Escapist theater can certainly serves its purpose.
But theater also has a responsibility to jolt us out of complacency and apathy by forcing us to confront the “real” world in all its ugliness and horror.
Fortunately, Jason Odell Williams knows this and proves it through his vital, urgent and compelling drama, "Church & State" now in a production by Main Street Players.
The award-nominated piece deals with an issue as pressing as any out there – gun violence. More specifically, the piece is among several works that playwrights have penned in response to school shootings.
Some of these plays explore the psychology of the gunmen and how affected individuals and communities react in the tragedies’ aftermath.
"Church & State" focuses on how a senator and his wife respond to a shooting at an elementary school which their young sons attend.
Certainly, the play contains many lines that should resonate with you — if for no other reason than you’ve been watching the news with horror.
And the play should amount to required viewing for theater-goers and their representatives in Congress.
A current riveting production by the Miami Lakes professional theater company runs through March 1.
Clearly, Williams wasn’t interested in penning a play that’s too depressing to watch. For that matter, neither was this playwright content with writing a heavy, dry debate play.
Rather, the author shows us how the issues affects people. And the gifted Williams also presents both sides of the gun control issue without favoring one or the other. To his credit, the dramatist allows each character to fully and clearly articulate their viewpoint. Also, Williams demonstrates how religion, guns and politics intersect.
But perhaps most importantly, he leavens his sometimes heart-shattering play with copious amounts of humor. This makes the piece more palatable to watch.
Not only that, the play, which includes surprising twists, is also surprisingly enjoyable to watch. In fact, it’s enormously entertaining, despite the dark subject matter and the tragic incidents at the play’s center.
Audiences will likely cry, laugh, laugh while crying and perhaps re-examine their beliefs and take action to affect change.
Williams has set" Church & State" in the green room of North Carolina State University’s theater in present-day Raleigh.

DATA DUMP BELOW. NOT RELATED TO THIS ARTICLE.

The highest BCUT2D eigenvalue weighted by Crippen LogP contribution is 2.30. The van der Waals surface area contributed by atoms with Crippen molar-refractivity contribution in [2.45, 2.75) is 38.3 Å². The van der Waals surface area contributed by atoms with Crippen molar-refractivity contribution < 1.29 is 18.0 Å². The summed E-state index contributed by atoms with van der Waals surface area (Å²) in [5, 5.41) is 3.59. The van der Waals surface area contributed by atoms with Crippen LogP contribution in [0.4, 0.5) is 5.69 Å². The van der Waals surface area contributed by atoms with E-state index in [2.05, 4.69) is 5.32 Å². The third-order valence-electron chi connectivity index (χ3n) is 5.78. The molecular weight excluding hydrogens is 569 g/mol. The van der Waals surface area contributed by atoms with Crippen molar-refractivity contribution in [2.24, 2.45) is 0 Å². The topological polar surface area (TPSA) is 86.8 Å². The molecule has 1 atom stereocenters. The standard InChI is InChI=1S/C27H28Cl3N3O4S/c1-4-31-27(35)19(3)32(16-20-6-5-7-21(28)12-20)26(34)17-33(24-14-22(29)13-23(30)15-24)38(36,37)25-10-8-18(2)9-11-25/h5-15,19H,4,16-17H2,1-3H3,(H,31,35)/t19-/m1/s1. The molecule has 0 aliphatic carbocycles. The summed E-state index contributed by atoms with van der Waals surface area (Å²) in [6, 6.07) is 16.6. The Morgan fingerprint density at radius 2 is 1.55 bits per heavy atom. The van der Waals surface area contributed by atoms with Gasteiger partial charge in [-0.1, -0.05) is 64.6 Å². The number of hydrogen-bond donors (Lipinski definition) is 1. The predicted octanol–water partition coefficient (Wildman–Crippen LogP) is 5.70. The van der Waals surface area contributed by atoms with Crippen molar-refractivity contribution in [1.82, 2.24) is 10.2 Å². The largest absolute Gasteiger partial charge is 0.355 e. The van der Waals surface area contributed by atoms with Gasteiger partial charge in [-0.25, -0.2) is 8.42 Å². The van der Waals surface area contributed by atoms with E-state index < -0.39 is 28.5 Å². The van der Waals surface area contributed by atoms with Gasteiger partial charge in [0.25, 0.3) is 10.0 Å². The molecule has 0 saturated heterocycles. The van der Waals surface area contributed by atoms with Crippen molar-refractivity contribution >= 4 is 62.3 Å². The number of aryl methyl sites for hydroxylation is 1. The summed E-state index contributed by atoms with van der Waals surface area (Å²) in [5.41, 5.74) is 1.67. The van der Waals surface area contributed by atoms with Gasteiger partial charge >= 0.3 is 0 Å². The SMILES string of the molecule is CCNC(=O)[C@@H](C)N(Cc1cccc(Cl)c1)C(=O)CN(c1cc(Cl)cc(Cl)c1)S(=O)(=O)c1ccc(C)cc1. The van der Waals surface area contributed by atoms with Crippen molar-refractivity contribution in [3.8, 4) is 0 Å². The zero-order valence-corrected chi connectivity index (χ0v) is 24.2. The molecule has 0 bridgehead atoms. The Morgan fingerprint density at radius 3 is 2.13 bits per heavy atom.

The play opens on a Saturday evening, 20 minutes before incumbent conservative Republican Sen. Charles Whitmore, a gun rights advocate, is to address a crowd of supporters. The speech takes place three days before election day.
One of the tension-filled play’s delights is that it offers a close-up look of the behind-the-scenes workings of a campaign. And in the intimate Main Street Players’ auditorium, we feel like a fly on the wall as we hear the jokes, bickering and strategic planning.
Anthony Linzalone imbues the senator with a charming, laid back and folksy manner. While these traits make Whitmore instantly likeable, it’s easy to also admire his fervor. Whitmore is a gifted speaker.
And to his credit, Linzalone, while delivering a speech, knows which words to stress. He also knows when to sound forceful and when to soften his tone.This performer, with his expressive eyebrows and voice, also credibly conveys his character’s doubts and insecurity. Sometimes, this well-meaning politician needs a boost of confidence.
In a clear contrast from Linzalone’s easy-going senator, Bibliowicz projects an uptight, urgent, no-nonsense demeanor as Alex. In fact, as Bibliowicz portrays her, the campaign manager is a fidgety bundle of nerves with a fierce determination to help her candidate win. But during more low-key scenes involving conversation, the actress finds her character’s calmer, more pleasant side.Certainly, pleasant, loving, charming and goofy are apt adjectives to describe Antonio’s portrayal of Sara.
By contrast, through her wide eyes, she shoots accusatory glances at her husband and convincingly reprimands him for allegedly abandoning God. As far as Sara’s own belief in the Almighty, Antonio conveys this with sincerity without turning her character into a stereotype.
This taut play features just three main characters and a single setting. It’s supposed to move with urgency. Fortunately, director Robert Coppel ensures that it does.